Airtel Africa on Wednesday reported a 21% decline in its net profit at $65 million for the quarter ended March 31. This was against $82 million in the corresponding period, last fiscal, mainly on account of higher finance costs.
While Airtel Africa’s total expenses climbed 11% year-on-year to $658 million due to sharply higher network operating costs, access charges, sales & marketing expenses and bigger payouts towards licence fees/SUC, depreciation & amortizations costs rose marginally by 1%.
The African arm of Bharti Airtel reported 15% on-year rise in revenue and 1.81 % sequentially to $899 million, driven by strong contributions from the voice, data and mobile money verticals.
“These results demonstrate the strength and resilience of our business and the effectiveness of our strategy – with all three business services, voice, data and mobile money, contributing to revenue growth,” Airtel Africa CEO Raghunath Mandava, said in a media statement.
More recently, the markets where we operate have begun to be impacted by the Covid-19 and the related actions that governments have implemented to reduce the risk of contagion. Our priority has been to keep our colleagues, suppliers and customers safe whilst supporting the communities in which we operate, Mandava said.
Net finance costs increased by $ 18 million driven by higher other finance costs which more than offset reduced interest costs of $ 64 million as a result of lower debt. The increase in other finance costs was primarily driven by higher impact of devaluation on foreign exchange denominated liabilities.
Airtel Africa’s data revenue jumped nearly 39% on-year, resulting in over 56% growth in data usage, while mobile money revenue increased 29.5%, driven by customer growth and stronger distribution infrastructure.
Airtel Money customer base rose 28.7% on-year to 18.29 million, boosting total transaction value on its mobile money platform by over 33% on-year to $8.62 billion.
Airtel Africa’s average revenue per user – a key performance metric – was virtually unchanged sequentially though up 6.4% year-on-year to $2.8. Voice ARPU fell 2.2% on-year to $1.6 but was virtually unchanged sequentially.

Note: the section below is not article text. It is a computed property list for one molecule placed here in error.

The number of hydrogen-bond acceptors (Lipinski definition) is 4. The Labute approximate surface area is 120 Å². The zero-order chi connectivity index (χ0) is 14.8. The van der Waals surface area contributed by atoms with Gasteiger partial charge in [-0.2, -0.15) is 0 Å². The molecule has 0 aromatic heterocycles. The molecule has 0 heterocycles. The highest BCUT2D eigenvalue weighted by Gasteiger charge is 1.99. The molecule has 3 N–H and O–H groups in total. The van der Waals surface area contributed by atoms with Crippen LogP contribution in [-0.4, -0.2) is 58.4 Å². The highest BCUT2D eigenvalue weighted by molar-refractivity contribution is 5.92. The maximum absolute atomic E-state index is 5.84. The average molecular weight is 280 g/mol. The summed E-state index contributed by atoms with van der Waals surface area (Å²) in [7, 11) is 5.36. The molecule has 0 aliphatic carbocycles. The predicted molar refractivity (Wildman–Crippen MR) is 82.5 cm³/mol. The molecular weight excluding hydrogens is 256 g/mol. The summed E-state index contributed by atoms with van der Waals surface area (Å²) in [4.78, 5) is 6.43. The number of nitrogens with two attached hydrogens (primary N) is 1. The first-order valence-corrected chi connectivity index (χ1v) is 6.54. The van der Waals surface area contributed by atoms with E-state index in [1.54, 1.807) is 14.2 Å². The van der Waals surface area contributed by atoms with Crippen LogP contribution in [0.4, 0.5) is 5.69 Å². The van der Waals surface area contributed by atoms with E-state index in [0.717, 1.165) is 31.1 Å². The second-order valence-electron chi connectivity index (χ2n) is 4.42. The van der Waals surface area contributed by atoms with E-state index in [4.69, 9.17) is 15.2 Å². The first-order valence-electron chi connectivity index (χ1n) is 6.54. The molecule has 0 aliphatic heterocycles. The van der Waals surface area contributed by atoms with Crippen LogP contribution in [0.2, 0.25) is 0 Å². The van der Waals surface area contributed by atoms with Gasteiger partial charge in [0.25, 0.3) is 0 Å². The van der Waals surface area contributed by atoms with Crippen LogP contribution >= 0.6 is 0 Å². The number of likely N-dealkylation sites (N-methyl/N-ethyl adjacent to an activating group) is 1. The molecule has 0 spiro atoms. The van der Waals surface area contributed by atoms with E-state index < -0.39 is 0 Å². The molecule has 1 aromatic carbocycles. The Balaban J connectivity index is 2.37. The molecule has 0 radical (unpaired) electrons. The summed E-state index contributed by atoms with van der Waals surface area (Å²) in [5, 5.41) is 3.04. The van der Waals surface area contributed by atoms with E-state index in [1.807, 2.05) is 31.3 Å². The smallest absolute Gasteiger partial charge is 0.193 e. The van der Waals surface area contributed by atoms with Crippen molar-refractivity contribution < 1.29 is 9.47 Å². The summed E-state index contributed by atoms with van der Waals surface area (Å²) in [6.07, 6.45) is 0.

These results also demonstrate the strength and resilience of our business and the effectiveness of our strategy – with all three business services, voice, data and mobile money, contributing to revenue growth. We have also continued to invest in future growth opportunities as we expanded our distribution, modernised and expanded our network with 65% of sites now on 4G, acquired new spectrum in Nigeria, Tanzania, Malawi and Chad, and entered into strategic partnerships in our mobile money business, Mandava said.
- Customer base up by 11.9% to 110.6 million
- Revenue increased by 11.2% to $3,422m, with Q4 revenue growth up 15.1%
- Revenue in constant currency grew by 13.8% in the full year and 17.9% in Q4. Growth recorded across all businesssegments, with voice revenue up by 5.2%, data by 39% and mobile money by 37.2%
- Underlying EBITDA up 13.8% to $1,515m, with underlying EBITDA growth in constant currency at 16.3%
- Reported underlying EBITDA margin improved to 44.3% by 100 bps(up 94 bpsin constant currency)
- Operating profit grew by 22.8% to $901m and increased by 25.4% in constant currency
- Free cash flow was $453m, more than double compared to the same period last year
- Earnings per share (EPS) before exceptional items was $7.3 cents and basic EPS was $10.3 cents, a decrease of $9.2 cents
- Net debt to underlying EBITDA was 2.1x, compared to 3.0x in March 2019
- The Board recommended a final dividend of $3 cents per share, to a total dividend of $6 cents per share